Early 20th-century decorative arts and African tribal art coalesce in Barbara Frua’s new Par Terre III collection.
The renowned Milanese interior designer with an eclectic and sophisticated approach to decoration, Barbara Frua presents her latest collection of jute and cotton flat weaves in association with the Alberto Levi Gallery. Par terre III consists of seven new geometric patterns woven in two different techniques with a palette of twenty colours, juxtaposed to create a set of modern classics.
Par terre III will be presented with SUIMURI, a line of wallpapers conceived in collaboration with Pictalab. We will find some of the classic Par terre designs translated into hand-drawn and painted wallpapers.
We are delighted to invite you to the opening of Par terre III on
Thursday, March 9 from 6 pm
Il Manifesto dell’Abitare
Il Manifesto dell’Abitare è uno strumento utile alla progettazione degli spazi domestici del futuro. Strategy Innovation ha voluto costruire la sua casa ideale attraverso la forza delle parole, utilizzando, per così dire, un rendering testuale. Ciascuna stanza è descritta in modo tale da stimolare riflessioni e idee, al servizio di architetti, designer e urbanisti.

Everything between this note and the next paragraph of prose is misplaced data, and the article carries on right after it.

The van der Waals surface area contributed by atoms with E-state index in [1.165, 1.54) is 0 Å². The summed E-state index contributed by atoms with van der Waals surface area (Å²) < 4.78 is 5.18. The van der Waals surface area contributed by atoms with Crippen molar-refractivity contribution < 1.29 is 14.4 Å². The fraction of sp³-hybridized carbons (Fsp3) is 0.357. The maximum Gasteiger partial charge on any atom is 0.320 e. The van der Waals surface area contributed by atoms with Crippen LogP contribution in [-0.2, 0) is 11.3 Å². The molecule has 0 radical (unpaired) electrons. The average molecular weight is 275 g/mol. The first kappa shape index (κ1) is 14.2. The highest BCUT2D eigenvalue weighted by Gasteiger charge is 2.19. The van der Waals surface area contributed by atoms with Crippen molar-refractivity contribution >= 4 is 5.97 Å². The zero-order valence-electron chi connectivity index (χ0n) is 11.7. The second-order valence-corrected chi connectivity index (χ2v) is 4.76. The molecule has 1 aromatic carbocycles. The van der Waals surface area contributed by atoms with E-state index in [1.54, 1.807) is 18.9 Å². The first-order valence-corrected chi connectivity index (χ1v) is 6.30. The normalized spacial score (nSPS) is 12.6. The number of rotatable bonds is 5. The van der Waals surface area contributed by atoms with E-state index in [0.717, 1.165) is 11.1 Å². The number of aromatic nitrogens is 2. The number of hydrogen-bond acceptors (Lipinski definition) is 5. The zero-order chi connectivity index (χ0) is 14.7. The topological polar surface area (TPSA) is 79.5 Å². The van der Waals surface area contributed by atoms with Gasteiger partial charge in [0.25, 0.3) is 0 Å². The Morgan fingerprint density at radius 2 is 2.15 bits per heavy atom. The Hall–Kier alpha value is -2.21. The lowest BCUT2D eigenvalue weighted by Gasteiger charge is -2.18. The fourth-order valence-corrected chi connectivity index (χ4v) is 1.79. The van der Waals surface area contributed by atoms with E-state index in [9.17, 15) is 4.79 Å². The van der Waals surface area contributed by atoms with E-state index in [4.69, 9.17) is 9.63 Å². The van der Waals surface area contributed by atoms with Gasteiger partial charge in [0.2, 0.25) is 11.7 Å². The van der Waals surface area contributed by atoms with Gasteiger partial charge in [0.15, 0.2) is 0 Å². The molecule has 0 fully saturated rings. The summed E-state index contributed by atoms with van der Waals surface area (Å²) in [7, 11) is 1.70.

Siamo lieti di ospitare il prossimo talk del Manifesto dell’Abitare Mercoledì 1 Marzo, alle ore 10:30.
Guest speaker sarà Silvia Galbiati, studio di Architettura & Design a Milano
ARX-ITECTURE – Arte e architettura tra spazio pubblico e privato sarà il tema del talk.
L’arte muta e si evolve verso un uso partecipato ed emozionale, uscendo dalle gallerie ed entrando nei luoghi dell’abitare e non solo, trasformandoli, intercettando i desideri di chi li vive, creando relazioni, allargando il campo delle competenze coinvolte nei progetti. Attraverso ARX-ITECTURE si vuole proporre un nuovo approccio all’arte, perché questa possa donare una nuova dimensione agli spazi dell’abitare, non solo personalizzandoli ed arricchendoli, ma diventando parte integrante del luogo stesso e della vita quotidiana di chi lo vive, permettendo vere e proprie esperienze sensoriali.